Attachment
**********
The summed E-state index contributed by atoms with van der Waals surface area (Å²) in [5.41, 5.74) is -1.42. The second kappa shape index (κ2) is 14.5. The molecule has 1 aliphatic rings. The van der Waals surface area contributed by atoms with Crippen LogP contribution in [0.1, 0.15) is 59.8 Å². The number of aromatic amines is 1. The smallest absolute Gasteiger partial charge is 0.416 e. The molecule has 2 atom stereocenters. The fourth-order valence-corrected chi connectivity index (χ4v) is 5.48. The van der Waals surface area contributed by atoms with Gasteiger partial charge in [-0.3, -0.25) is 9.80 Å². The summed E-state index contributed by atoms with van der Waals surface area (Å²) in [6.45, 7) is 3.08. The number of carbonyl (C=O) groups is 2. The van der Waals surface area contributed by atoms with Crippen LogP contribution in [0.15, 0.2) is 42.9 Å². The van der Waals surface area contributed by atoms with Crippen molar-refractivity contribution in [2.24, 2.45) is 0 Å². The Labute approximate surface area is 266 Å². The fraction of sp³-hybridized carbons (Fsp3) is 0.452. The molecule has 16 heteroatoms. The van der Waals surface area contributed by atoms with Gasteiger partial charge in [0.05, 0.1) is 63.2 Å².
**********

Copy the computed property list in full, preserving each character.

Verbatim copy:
The summed E-state index contributed by atoms with van der Waals surface area (Å²) in [5.41, 5.74) is -1.42. The second kappa shape index (κ2) is 14.5. The molecule has 1 aliphatic rings. The van der Waals surface area contributed by atoms with Crippen LogP contribution in [0.1, 0.15) is 59.8 Å². The number of aromatic amines is 1. The smallest absolute Gasteiger partial charge is 0.416 e. The molecule has 2 atom stereocenters. The fourth-order valence-corrected chi connectivity index (χ4v) is 5.48. The van der Waals surface area contributed by atoms with Gasteiger partial charge in [-0.3, -0.25) is 9.80 Å². The summed E-state index contributed by atoms with van der Waals surface area (Å²) in [6.45, 7) is 3.08. The number of carbonyl (C=O) groups is 2. The van der Waals surface area contributed by atoms with Crippen LogP contribution in [0.15, 0.2) is 42.9 Å². The van der Waals surface area contributed by atoms with Crippen molar-refractivity contribution in [2.24, 2.45) is 0 Å². The Labute approximate surface area is 266 Å². The fraction of sp³-hybridized carbons (Fsp3) is 0.452. The molecule has 16 heteroatoms. The van der Waals surface area contributed by atoms with Gasteiger partial charge in [0.05, 0.1) is 63.2 Å².